Q: What advice would you give to Yale-student you?

    A: It’s going to sound super cliché, but seriously just taking advantage of all the talented people around you and all of the resources. One of the reasons I was able to do what I was able to do is because I had access to Yale’s recording equipment. So there were resources on a practical level. But it’s also the one time in your life where you’re just surrounded by a critical mass of insanely awesome people. And I think going into the real world, and coming to LA, as much as I love it — that is definitely something that is not quite the same. There isn’t this constant energy or creativity and being surrounded by amazing people who are making you do your best work. So just doing as much as you can. That being said, I look back at myself and all the nights where I’d just chill and watch Netflix at my apartment and think, I should have been doing more things. But I guess that’s always the case. You can always do more.

    Q: What is the best New Haven pizza spot?

    A: Everyone likes Sally’s and Pepe’s, but they’re so far from campus that I went to each of them, like, once. Yorkside was my go-to. I think it was just a sentimental thing. I can’t tell you how many nights after Duke’s Men rehearsals, we went to Yorkside and just got buffalo chicken tenders or whatever. I guess I’m biased. I guess if we’re talking pizza I’d take my family to, [I’d say] Bar. Yeah, let’s say Bar. Maybe I’ll sound cooler if you say Bar.

    Q: Why did YOU choose Yale? [Tsui, along with Allison Williams ’10, appeared in the notorious “That’s Why I Chose Yale” admissions video.]

    A: I did a summer program at Yale when I was in high school — I took ancient Greek at Yale the summer after my junior year. I was that kid. I was such a nerd. But I just fell in love with it. [And] I really do believe that Yale has the best undergraduate arts program of all the Ivy League schools. The fact that I could be part of this old, historic classics program, and also be part of this vibrant a cappella scene and do the Dramat shows — there was just such a culture of creativity that I found to be way better than anywhere else.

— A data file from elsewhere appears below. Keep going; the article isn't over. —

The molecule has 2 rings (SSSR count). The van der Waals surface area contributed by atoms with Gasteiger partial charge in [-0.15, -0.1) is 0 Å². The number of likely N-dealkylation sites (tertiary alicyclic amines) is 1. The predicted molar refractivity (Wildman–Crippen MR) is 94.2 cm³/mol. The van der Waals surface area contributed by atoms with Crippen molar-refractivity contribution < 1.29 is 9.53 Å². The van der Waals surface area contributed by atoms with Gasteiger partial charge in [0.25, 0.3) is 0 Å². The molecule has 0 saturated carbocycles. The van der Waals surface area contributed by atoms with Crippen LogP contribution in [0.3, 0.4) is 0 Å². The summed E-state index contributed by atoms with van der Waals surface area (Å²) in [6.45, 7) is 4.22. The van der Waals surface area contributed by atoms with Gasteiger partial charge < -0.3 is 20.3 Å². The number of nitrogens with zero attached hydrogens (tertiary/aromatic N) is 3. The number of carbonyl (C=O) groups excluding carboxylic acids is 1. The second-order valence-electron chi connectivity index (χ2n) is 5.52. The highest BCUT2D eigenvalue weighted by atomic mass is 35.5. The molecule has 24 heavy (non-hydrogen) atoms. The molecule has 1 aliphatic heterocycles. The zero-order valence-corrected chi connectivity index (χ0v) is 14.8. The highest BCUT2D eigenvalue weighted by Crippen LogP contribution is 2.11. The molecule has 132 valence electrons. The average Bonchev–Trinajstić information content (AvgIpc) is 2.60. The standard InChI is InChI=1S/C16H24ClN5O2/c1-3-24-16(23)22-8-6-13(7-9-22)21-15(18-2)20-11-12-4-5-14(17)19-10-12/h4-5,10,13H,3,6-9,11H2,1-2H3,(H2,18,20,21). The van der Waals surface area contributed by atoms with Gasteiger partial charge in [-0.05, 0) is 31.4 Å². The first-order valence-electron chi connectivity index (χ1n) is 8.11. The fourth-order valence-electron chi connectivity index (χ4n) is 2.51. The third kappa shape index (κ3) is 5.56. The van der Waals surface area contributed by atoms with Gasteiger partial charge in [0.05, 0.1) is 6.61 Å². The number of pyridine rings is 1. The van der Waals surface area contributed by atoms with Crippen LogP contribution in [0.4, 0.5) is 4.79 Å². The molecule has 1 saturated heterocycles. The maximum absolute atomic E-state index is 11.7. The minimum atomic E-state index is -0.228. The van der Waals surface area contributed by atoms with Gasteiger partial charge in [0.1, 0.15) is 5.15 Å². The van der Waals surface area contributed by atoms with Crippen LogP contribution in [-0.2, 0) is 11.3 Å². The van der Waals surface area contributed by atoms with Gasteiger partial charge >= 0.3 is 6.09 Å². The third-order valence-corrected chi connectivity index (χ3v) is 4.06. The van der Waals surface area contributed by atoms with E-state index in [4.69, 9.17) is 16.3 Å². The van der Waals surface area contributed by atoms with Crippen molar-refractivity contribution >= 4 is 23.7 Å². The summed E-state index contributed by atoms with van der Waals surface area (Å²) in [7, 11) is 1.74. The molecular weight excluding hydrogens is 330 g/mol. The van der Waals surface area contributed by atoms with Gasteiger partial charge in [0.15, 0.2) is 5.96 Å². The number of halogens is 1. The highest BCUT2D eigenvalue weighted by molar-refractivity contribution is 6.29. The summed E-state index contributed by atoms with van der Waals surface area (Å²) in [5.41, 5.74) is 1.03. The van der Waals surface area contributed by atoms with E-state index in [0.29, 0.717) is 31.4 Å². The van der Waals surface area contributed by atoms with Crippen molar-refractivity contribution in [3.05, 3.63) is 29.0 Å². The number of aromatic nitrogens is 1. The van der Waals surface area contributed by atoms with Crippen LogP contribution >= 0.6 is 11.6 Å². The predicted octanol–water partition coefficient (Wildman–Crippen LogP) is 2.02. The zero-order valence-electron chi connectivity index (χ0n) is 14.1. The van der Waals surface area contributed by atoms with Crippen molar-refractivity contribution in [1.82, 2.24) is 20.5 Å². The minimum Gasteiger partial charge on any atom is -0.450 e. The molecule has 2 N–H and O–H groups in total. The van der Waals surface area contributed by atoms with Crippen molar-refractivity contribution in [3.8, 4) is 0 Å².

Q: The newest Whiff class was tapped this week. What advice would you give them?

    A: Believe it or not, I didn’t do the Whiffs. I was in the Duke’s Men for three years, and then I technically graduated a semester early. Since I had done summer session, I had enough credits. I was totally torn at that moment, because doing the a cappella thing as a guy, you’re like, “Of course, the Whiffs — that’s why everyone’s doing all these a cappella groups.” But at that point I had momentum with all the other stuff I was doing, and I couldn’t afford to take an extra year off. That was definitely the hardest decision I had to make at Yale. I definitely am glad I moved to LA, but I was super bummed I couldn’t do it. So my advice is definitely do it if you can.

    Q: Would you ever come play Toad’s?

    A: Oh my God, I would absolutely love to. That is one thing I’ve talked to my agent about — definitely on my next U.S. tour I want to come and play Toad’s. That would be so awesome. I did a tour two summers ago and we played [a smaller venue] in New Haven that was a little ways from campus, and it was the summer so no students were around. So my mission since then has been to make a show at Toad’s happen.

    Q: So like, Master’s Tea by day, Toad’s by night?

    A: Yes! Yes, that would be the dream.

  2. Kevin Olusola ’11: Beats Outside of the Box

    Leave a Comment